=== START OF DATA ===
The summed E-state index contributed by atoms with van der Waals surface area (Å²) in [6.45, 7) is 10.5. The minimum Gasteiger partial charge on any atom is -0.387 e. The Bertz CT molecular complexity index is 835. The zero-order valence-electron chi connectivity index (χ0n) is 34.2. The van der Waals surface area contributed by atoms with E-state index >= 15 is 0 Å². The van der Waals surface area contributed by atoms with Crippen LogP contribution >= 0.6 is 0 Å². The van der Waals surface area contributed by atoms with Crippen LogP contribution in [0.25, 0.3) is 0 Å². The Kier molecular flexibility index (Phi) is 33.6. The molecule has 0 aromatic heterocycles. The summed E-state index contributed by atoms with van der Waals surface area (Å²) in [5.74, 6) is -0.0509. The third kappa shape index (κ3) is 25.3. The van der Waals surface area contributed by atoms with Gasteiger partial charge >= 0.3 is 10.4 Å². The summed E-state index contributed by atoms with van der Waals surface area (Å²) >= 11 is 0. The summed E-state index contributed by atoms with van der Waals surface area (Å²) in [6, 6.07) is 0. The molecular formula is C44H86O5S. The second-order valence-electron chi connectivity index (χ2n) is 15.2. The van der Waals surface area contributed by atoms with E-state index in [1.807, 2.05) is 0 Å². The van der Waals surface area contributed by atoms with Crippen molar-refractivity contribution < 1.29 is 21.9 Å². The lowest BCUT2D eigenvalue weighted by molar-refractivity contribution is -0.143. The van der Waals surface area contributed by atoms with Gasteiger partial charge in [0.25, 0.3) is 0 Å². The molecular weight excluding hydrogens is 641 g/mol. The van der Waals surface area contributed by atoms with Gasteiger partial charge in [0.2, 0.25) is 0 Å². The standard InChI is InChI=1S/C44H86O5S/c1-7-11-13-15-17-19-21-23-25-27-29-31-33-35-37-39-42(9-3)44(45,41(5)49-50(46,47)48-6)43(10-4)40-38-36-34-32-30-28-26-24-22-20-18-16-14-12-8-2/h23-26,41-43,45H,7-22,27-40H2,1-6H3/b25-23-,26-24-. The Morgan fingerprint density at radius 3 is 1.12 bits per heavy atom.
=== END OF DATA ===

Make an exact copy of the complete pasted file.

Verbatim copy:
The summed E-state index contributed by atoms with van der Waals surface area (Å²) in [6.45, 7) is 10.5. The minimum Gasteiger partial charge on any atom is -0.387 e. The Bertz CT molecular complexity index is 835. The zero-order valence-electron chi connectivity index (χ0n) is 34.2. The van der Waals surface area contributed by atoms with E-state index >= 15 is 0 Å². The van der Waals surface area contributed by atoms with Crippen LogP contribution >= 0.6 is 0 Å². The van der Waals surface area contributed by atoms with Crippen LogP contribution in [0.25, 0.3) is 0 Å². The Kier molecular flexibility index (Phi) is 33.6. The molecule has 0 aromatic heterocycles. The summed E-state index contributed by atoms with van der Waals surface area (Å²) in [5.74, 6) is -0.0509. The third kappa shape index (κ3) is 25.3. The van der Waals surface area contributed by atoms with Gasteiger partial charge >= 0.3 is 10.4 Å². The summed E-state index contributed by atoms with van der Waals surface area (Å²) >= 11 is 0. The summed E-state index contributed by atoms with van der Waals surface area (Å²) in [6, 6.07) is 0. The molecular formula is C44H86O5S. The second-order valence-electron chi connectivity index (χ2n) is 15.2. The van der Waals surface area contributed by atoms with E-state index in [1.807, 2.05) is 0 Å². The van der Waals surface area contributed by atoms with Crippen molar-refractivity contribution < 1.29 is 21.9 Å². The lowest BCUT2D eigenvalue weighted by molar-refractivity contribution is -0.143. The van der Waals surface area contributed by atoms with Gasteiger partial charge in [0.25, 0.3) is 0 Å². The molecular weight excluding hydrogens is 641 g/mol. The van der Waals surface area contributed by atoms with Gasteiger partial charge in [0.2, 0.25) is 0 Å². The standard InChI is InChI=1S/C44H86O5S/c1-7-11-13-15-17-19-21-23-25-27-29-31-33-35-37-39-42(9-3)44(45,41(5)49-50(46,47)48-6)43(10-4)40-38-36-34-32-30-28-26-24-22-20-18-16-14-12-8-2/h23-26,41-43,45H,7-22,27-40H2,1-6H3/b25-23-,26-24-. The Morgan fingerprint density at radius 3 is 1.12 bits per heavy atom.